Coronavirus Reaches Isolated Yanomami Tribe from Amazon | News from Brazil


Brazil announced the first coronavirus case among the Yanomami people, an indigenous group in the Amazon known for their remoteness and vulnerability to foreign diseases.

The patient, a 15-year-old boy, was being treated in an intensive care unit at a hospital in Boa Vista, the capital of the northern state of Roraima, officials said.

“Today, we have confirmed a case among the Yanomami, which is very worrying,” said Health Minister Luiz Henrique Mandetta on Wednesday.


“We have to be triple careful with [Indigenous] communities, especially those with very little contact with the outside world. ”

Brazil has now confirmed at least seven cases of coronavirus among the indigenous population, according to the newspaper Globo.

The first was a 20-year-old woman from the Kokama ethnic group, confirmed positive a week ago.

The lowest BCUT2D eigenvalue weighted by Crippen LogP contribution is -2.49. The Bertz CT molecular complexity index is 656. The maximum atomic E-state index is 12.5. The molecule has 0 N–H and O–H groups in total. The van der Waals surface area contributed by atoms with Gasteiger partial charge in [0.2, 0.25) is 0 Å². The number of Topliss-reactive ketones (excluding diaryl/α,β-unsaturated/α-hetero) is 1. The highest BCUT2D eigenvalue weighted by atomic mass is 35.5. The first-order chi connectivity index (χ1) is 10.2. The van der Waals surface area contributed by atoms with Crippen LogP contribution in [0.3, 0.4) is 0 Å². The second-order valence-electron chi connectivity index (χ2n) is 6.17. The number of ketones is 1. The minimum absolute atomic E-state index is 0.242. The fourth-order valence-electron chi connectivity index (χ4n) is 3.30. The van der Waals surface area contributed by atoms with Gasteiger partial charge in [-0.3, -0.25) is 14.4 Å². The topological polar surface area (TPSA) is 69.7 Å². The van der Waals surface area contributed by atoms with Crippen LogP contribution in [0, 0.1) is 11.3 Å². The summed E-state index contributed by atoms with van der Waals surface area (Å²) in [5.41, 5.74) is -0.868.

Brazil is home to around 800,000 indigenous people from over 300 ethnic groups.

The Yanomami, known for their face painting and intricate piercings, number about 27,000.

Widely isolated from the outside world until the mid-twentieth century, they were devastated by diseases such as measles and malaria in the 1970s.

Indigenous people in the Amazon rainforest are particularly vulnerable to imported diseases because they have historically been isolated from the germs against which much of the world has developed immunity.


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